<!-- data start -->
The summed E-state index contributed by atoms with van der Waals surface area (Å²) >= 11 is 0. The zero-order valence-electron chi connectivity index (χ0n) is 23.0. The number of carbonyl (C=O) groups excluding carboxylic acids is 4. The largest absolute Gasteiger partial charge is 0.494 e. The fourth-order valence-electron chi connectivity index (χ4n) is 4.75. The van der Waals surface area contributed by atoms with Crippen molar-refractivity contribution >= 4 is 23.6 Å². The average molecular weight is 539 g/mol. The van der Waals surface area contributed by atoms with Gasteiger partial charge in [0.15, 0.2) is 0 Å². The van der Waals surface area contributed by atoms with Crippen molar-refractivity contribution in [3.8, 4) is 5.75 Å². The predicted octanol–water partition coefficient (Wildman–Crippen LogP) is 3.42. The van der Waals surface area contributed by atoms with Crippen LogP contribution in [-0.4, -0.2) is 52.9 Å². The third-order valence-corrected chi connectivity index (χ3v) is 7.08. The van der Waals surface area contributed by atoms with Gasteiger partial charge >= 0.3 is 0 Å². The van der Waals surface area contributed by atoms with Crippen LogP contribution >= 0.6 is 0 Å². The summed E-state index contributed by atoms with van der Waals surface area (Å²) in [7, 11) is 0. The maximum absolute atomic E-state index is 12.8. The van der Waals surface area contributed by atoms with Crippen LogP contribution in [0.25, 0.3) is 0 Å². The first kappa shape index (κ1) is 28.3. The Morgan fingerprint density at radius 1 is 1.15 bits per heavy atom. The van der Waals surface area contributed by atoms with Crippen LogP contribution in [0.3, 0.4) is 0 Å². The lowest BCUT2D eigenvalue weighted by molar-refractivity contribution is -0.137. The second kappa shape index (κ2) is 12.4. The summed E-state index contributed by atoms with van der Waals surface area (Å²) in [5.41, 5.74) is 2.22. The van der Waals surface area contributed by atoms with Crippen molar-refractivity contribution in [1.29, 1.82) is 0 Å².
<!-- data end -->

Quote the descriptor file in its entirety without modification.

The summed E-state index contributed by atoms with van der Waals surface area (Å²) >= 11 is 0. The zero-order valence-electron chi connectivity index (χ0n) is 23.0. The number of carbonyl (C=O) groups excluding carboxylic acids is 4. The largest absolute Gasteiger partial charge is 0.494 e. The fourth-order valence-electron chi connectivity index (χ4n) is 4.75. The van der Waals surface area contributed by atoms with Crippen molar-refractivity contribution >= 4 is 23.6 Å². The average molecular weight is 539 g/mol. The van der Waals surface area contributed by atoms with Gasteiger partial charge in [0.15, 0.2) is 0 Å². The van der Waals surface area contributed by atoms with Crippen molar-refractivity contribution in [3.8, 4) is 5.75 Å². The predicted octanol–water partition coefficient (Wildman–Crippen LogP) is 3.42. The van der Waals surface area contributed by atoms with Crippen LogP contribution in [-0.4, -0.2) is 52.9 Å². The third-order valence-corrected chi connectivity index (χ3v) is 7.08. The van der Waals surface area contributed by atoms with Gasteiger partial charge >= 0.3 is 0 Å². The van der Waals surface area contributed by atoms with Crippen LogP contribution >= 0.6 is 0 Å². The summed E-state index contributed by atoms with van der Waals surface area (Å²) in [7, 11) is 0. The maximum absolute atomic E-state index is 12.8. The van der Waals surface area contributed by atoms with Crippen LogP contribution in [0.25, 0.3) is 0 Å². The first kappa shape index (κ1) is 28.3. The Morgan fingerprint density at radius 1 is 1.15 bits per heavy atom. The van der Waals surface area contributed by atoms with Crippen LogP contribution in [0.3, 0.4) is 0 Å². The lowest BCUT2D eigenvalue weighted by molar-refractivity contribution is -0.137. The second kappa shape index (κ2) is 12.4. The summed E-state index contributed by atoms with van der Waals surface area (Å²) in [5.41, 5.74) is 2.22. The van der Waals surface area contributed by atoms with Crippen molar-refractivity contribution in [1.29, 1.82) is 0 Å².